Feature, Musings —05.12.2019 08:38 AM—
Recipe For Hate nominated for prestigious award this week
…and I am honoured. And honoured to be among so many accomplished authors, too.
The White Pine Award “is an annual literature award sponsored by the Ontario Library Association (OLA) that has awarded Canadian young adult books since 2002. Its goals are to
- promote reading for enjoyment among high school students
- to make students aware of quality Canadian young adult books
- to provide opportunities for students to discuss the nominated titles in an authentic manner
- Every year, award winners are chosen through the votes of students across Ontario.”
You can get Recipe For Hate here – and read some of the reviews of it below.
Quill and Quire: “Kinsella skillfully blends convincing depictions of both the punk scene and the racist underground with the hoary trope of a band of kids setting out to solve a mystery. The novel is a suspenseful page-turner that also gives considerable food for thought, anchored in realistically drawn characters and an eye for significant detail.”
Publisher’s Weekly: “Adult author Kinsella (Fight the Right) sets this riveting murder mystery in Portland, Maine, in the late 1970s…Tension starts high and stays there in this unflinching page-turner, which offers a fascinating glimpse into the early punk scene and a moving testament to the power of friendship.”
Globe and Mail: “Portrayals of rebellious and non-conforming teens can feel reductive or contrived but Kinsella nails it without any stereotyping or embellishment. Though this authenticity will have big teen appeal, the novel is also part police procedural, part detailed history on the emergence of punk and part gritty murder mystery, all elements that skew more adult. Classification aside, it’s absorbing, jarring and raw.”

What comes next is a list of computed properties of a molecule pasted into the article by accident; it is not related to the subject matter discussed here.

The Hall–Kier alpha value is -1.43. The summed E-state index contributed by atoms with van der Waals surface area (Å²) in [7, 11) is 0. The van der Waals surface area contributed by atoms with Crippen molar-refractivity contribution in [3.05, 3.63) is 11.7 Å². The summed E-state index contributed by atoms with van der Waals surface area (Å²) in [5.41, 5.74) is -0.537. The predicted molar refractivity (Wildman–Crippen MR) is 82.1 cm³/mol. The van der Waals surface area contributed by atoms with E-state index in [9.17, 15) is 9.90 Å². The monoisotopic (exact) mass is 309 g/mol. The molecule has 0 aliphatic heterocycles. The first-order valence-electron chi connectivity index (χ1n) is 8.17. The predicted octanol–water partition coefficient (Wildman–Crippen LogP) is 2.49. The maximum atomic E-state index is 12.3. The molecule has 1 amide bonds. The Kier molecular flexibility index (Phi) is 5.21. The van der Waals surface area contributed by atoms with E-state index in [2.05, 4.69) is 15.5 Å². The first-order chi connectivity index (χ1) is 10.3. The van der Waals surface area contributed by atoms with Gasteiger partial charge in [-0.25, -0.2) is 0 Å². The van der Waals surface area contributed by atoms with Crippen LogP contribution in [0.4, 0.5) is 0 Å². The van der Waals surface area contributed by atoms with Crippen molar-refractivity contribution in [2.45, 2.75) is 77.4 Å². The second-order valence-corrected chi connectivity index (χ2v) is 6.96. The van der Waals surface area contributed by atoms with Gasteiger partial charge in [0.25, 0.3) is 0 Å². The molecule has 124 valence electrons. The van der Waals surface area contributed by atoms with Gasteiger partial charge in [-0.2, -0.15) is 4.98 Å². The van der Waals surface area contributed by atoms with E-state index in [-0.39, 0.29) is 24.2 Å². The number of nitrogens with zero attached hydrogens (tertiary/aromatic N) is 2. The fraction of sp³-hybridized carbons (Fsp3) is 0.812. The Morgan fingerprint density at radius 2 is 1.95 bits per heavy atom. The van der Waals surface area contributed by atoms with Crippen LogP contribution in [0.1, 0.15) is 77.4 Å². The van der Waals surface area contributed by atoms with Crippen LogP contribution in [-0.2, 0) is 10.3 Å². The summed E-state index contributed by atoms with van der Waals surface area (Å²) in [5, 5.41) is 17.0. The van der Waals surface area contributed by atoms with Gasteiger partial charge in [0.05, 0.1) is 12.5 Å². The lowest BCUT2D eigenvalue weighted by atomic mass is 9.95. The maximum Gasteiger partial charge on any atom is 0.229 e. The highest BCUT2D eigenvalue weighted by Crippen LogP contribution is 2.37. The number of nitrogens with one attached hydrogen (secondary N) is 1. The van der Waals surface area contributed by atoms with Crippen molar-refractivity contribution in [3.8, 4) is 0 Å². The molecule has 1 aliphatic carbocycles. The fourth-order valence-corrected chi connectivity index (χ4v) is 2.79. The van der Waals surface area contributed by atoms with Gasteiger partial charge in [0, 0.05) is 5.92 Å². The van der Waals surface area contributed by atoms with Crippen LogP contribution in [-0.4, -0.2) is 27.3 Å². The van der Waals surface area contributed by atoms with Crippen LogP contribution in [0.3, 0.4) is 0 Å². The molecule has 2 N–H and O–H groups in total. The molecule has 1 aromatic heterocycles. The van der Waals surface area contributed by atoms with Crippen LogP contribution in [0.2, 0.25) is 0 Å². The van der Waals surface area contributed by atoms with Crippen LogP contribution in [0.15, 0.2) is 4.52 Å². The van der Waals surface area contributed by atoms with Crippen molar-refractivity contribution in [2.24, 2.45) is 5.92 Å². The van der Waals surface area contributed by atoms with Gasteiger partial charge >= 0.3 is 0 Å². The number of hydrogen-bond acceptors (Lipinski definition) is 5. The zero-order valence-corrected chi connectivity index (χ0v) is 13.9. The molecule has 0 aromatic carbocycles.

Toronto Star: “Warren Kinsella is known mostly as a political operative and pundit, but he also has estimable punk-rock credentials (as punk historian and as bass player in SFH, which bills itself as Canada’s best-loved geriatric punk band). This YA novel is loosely based on real-life events, and concerns the murder of two teenagers in 1979 in Portland, Ore., then the epicentre of the punk scene. It will be of interest to anyone interested in punk culture — not just the music, but the fanzines, art and writing of the period.”
Booklist: “Kinsella’s book explodes off the page from the start…a dark and engrossing tale of punk-rock heroes fighting for justice.”
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James Smith says:
Can’t wait! You’re long form gets better & better. Already put this on my XMas list to add to my other WK books on my shelf.